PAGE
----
C.S. Lewis: “All Reality is Iconoclastic”

On November 22nd, the anniversary of C.S. Lewis’ death, I am revisiting the book he wrote after the death of his wife titled, A Grief Observed.

The section that interests me most this evening is about loving God and persons rather than merely our ideas or images of them. Here is the relevant excerpt:

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“Angry enough to die”

In today’s reading, the prophet Jonah became so frustrated with God for not carrying out the evil He’d threatened against Nineveh that Jonah said, “I would be better off dead than alive.”

Then, when God asked Jonah if he had reason to be angry, Jonah responded with pathos, “I have reason to be angry. Angry enough to die.”

Recently, I met up with a friend who I hadn’t seen for quite some time. We were having one of those conversations that immediately cuts to the heart.

“What have you wrestled with God over lately?” my friend asked, as though this were a casual question friends discuss after years apart. “What has caused you even to be angry with Him?”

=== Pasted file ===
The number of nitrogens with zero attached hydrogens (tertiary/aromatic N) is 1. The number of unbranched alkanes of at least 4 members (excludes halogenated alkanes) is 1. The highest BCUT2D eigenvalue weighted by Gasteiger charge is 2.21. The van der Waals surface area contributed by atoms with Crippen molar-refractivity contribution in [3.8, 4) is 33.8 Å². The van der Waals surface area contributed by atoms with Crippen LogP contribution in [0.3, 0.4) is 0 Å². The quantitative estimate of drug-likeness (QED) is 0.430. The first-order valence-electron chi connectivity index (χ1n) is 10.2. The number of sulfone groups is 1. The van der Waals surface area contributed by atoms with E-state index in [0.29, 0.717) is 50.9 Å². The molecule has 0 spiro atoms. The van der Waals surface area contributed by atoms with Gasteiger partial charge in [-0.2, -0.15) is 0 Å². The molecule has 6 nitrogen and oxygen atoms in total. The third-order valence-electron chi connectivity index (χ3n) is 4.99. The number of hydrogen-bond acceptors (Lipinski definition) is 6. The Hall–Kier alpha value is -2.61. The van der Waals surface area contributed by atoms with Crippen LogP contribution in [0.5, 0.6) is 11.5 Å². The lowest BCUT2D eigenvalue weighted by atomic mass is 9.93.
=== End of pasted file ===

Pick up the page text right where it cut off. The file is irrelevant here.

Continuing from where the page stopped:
The deepest friendships and the deepest relationships admit such pathos and consternation.

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Assumed into Heaven

On the 15th of August, Catholics celebrate the Feast Day of the Assumption of Mary in honour of Mary’s bodily taking up into heaven.

The site in the Holy Land connected with this event is the Dormition Abbey. Here’s a two-minute video explaining this teaching and showing the church connected with this spiritual heritage.

It’s interesting to read that almost all major world religions believe that there are some people who entered heaven alive or were bodily assumed into heaven.

It is also interesting to consider the significance of this belief appearing across traditions, as well as its meaning for theology and anthropology.

Does your education fix your mind on eternal life?

In the chapter on Hope in Mere Christianity, C.S. Lewis discusses the paradox that “If you read history you will find that the Christians who did most for the present world were just those who thought most of the next.”

I certainly observed this during my studies and travels throughout Europe during which I was continually struck that the most beautiful art and architecture was made by people who believed in the immortality of the soul whereas materialists always seemed to produce the most ugly and bland structures and stuff.

There is something about looking forward longingly to the world to come that makes us more effective in this world than we could possibly be otherwise.

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